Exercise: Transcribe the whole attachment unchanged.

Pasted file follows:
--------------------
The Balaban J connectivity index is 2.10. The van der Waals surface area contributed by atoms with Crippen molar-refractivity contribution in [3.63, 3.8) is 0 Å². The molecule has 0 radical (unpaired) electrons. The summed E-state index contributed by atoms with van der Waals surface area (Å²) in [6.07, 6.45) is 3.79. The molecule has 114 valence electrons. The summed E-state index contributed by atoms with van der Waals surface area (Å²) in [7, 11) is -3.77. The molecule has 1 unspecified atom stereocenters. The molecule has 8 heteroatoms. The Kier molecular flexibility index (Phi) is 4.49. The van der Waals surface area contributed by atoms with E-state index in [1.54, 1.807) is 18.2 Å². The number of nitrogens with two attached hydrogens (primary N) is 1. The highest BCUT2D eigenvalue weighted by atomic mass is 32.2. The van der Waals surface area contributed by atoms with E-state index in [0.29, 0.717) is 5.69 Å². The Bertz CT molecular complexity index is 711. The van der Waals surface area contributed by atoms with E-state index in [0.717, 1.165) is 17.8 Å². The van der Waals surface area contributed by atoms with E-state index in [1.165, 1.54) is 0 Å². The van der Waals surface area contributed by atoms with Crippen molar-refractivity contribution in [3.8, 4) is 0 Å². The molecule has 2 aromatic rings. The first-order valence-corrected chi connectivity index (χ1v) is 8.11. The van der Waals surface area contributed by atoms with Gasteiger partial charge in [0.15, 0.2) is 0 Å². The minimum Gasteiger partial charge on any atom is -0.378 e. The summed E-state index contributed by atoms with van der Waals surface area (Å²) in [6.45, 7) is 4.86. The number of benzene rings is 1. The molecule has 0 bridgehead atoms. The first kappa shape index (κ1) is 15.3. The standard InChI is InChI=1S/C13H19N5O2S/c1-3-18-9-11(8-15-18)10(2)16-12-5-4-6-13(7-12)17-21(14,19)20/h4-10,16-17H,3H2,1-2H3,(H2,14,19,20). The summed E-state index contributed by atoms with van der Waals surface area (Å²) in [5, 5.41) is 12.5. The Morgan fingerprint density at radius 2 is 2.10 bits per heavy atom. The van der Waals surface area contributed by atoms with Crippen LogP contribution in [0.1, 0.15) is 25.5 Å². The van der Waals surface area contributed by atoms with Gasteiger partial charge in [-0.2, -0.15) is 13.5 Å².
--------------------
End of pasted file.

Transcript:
The Balaban J connectivity index is 2.10. The van der Waals surface area contributed by atoms with Crippen molar-refractivity contribution in [3.63, 3.8) is 0 Å². The molecule has 0 radical (unpaired) electrons. The summed E-state index contributed by atoms with van der Waals surface area (Å²) in [6.07, 6.45) is 3.79. The molecule has 114 valence electrons. The summed E-state index contributed by atoms with van der Waals surface area (Å²) in [7, 11) is -3.77. The molecule has 1 unspecified atom stereocenters. The molecule has 8 heteroatoms. The Kier molecular flexibility index (Phi) is 4.49. The van der Waals surface area contributed by atoms with E-state index in [1.54, 1.807) is 18.2 Å². The number of nitrogens with two attached hydrogens (primary N) is 1. The highest BCUT2D eigenvalue weighted by atomic mass is 32.2. The van der Waals surface area contributed by atoms with E-state index in [0.29, 0.717) is 5.69 Å². The Bertz CT molecular complexity index is 711. The van der Waals surface area contributed by atoms with E-state index in [0.717, 1.165) is 17.8 Å². The van der Waals surface area contributed by atoms with E-state index in [1.165, 1.54) is 0 Å². The van der Waals surface area contributed by atoms with Crippen molar-refractivity contribution in [3.8, 4) is 0 Å². The molecule has 2 aromatic rings. The first-order valence-corrected chi connectivity index (χ1v) is 8.11. The van der Waals surface area contributed by atoms with Gasteiger partial charge in [0.15, 0.2) is 0 Å². The minimum Gasteiger partial charge on any atom is -0.378 e. The summed E-state index contributed by atoms with van der Waals surface area (Å²) in [6.45, 7) is 4.86. The number of benzene rings is 1. The molecule has 0 bridgehead atoms. The first kappa shape index (κ1) is 15.3. The standard InChI is InChI=1S/C13H19N5O2S/c1-3-18-9-11(8-15-18)10(2)16-12-5-4-6-13(7-12)17-21(14,19)20/h4-10,16-17H,3H2,1-2H3,(H2,14,19,20). The summed E-state index contributed by atoms with van der Waals surface area (Å²) in [5, 5.41) is 12.5. The Morgan fingerprint density at radius 2 is 2.10 bits per heavy atom. The van der Waals surface area contributed by atoms with Crippen LogP contribution in [0.1, 0.15) is 25.5 Å². The van der Waals surface area contributed by atoms with Gasteiger partial charge in [-0.2, -0.15) is 13.5 Å².